- By Kevin
- On Dec 20, 2017
- Travel Tips
Prague is more than simply great architecture, just following our Prague guides, to enjoy the parks & gardens in Prague. The spires and pillars and columns and cherubs festooned onto nearly every building create a festive mood, regardless of the season. A good part of enjoyment is simply strolling around with no particular destination in mind and enjoying the carnival-like atmosphere. The thousands of other visitors who are here for the same reason, while occasionally a distraction, help to reinforce the feeling that something special is going on.
The Royal Garden (Královská zahrada) at Prague Castle, Prague 1, once the site of the sovereigns' vineyards, was founded in 1534. Dotted with lemon trees and surrounded by 16th-, 17th-, and 18th-century buildings, the park is consciously and conservatively laid out with abundant shrubbery and fountains. Entered from U Prasného mostu Street, north of the castle complex, it's open daily from 10am to 6pm in the summer season.
The castle's Garden on the Ramparts (Zahrada na Valech) is on the city-side hill below the castle. Beyond beautifully groomed lawns and sparse shrubbery is a tranquil low-angle view of the castle above and the city below. Enter the garden from the south side of the castle complex, below Hradcanské námestí. The garden is open daily from 10am to 6pm in the summer season.
Looming over Malá Strana, adjacent to Prague Castle, lush green Petrín Hill (Petrínské sady) is easily recognizable by the miniature replica of the Eiffel Tower that tops it. Gardens and orchards bloom in spring and summer. Throughout the myriad monuments and churches are a mirror maze and an observatory. The Hunger Wall, a decaying 6m-high (20-ft.) stone wall that runs up through Petrín to the grounds of Prague Castle, was commissioned by Charles IV in the 1360s as a medieval welfare project designed to provide jobs for Prague's starving poor. Take tram no. 12, 20, or 22 to Újezd and ride the funicular or start climbing.
On Petrín's steep slope, near Malostranské námestí, is located Vrtbovská zahrada. Its entrance is through Karmelitská 25. This is often called the most beautiful terraced garden north of the Alps. It was built in the 18th century's baroque style by architect Kanka, and Matyas Braun provided some of his sculptures. This very special site was totally neglected during the old regime (it partially served as a playground for a local nursery). The garden is open daily April to October from 10am to 6pm. Admission is 55Kc adults, 35Kc students. Take tram no. 12, 20, or 22 to Malostranské námestí.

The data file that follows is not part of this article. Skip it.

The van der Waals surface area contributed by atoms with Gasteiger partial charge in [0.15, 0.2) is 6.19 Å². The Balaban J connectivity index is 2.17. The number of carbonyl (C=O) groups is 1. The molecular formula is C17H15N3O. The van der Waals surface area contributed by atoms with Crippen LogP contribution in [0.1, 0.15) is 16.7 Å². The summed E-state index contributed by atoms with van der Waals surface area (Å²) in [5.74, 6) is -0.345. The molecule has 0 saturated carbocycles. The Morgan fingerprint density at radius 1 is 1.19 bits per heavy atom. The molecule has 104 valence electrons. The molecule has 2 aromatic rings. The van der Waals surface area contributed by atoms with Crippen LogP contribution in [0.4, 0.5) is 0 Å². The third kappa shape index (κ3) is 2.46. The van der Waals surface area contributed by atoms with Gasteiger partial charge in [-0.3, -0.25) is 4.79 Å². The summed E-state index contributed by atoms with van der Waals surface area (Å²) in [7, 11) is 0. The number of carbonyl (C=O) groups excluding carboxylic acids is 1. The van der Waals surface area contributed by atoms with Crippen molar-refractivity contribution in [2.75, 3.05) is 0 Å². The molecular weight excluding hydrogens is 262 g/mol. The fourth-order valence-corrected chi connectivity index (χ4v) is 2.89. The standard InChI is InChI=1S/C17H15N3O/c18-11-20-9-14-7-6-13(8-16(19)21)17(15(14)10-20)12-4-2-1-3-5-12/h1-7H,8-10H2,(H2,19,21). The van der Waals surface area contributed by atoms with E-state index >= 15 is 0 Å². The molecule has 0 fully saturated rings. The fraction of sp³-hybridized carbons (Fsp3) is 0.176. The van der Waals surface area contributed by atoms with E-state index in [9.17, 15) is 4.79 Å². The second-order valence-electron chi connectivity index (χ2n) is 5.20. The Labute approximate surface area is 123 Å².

Near the foot of Charles Bridge in Malá Strana, Kampa Park (Na Kampe) was named by Spanish soldiers who set up camp here after the Roman Catholics won the Battle of White Mountain in 1620. The park as it is today wasn't formed until the Nazi occupation, when the private gardens of three noble families were joined. It's a fine place for an inner-city picnic, though the lawns are packed in high season.
Part of the excitement of Waldstein (Wallenstein) Gardens (Valdstejnská zahrada) at Letenská, Prague 1 (tel. 257-071-111) is its location, behind a 9m (30-ft.) wall on the back streets of Malá Strana. Inside, elegant gravel paths dotted with classical bronze statues and gurgling fountains fan out in every direction. Laid out in the 17th century, the baroque park was the garden of Gen. Albrecht Waldstein (or Wallenstein; 1581-1634), commander of the Roman Catholic armies during the Thirty Years' War. These gardens are the backyards of Waldstein's Palace -- Prague's largest -- which replaced 23 houses, three gardens, and the municipal brick kiln. It's now home to the Czech Senate. The gardens are open March to October, daily from 10am to 6pm.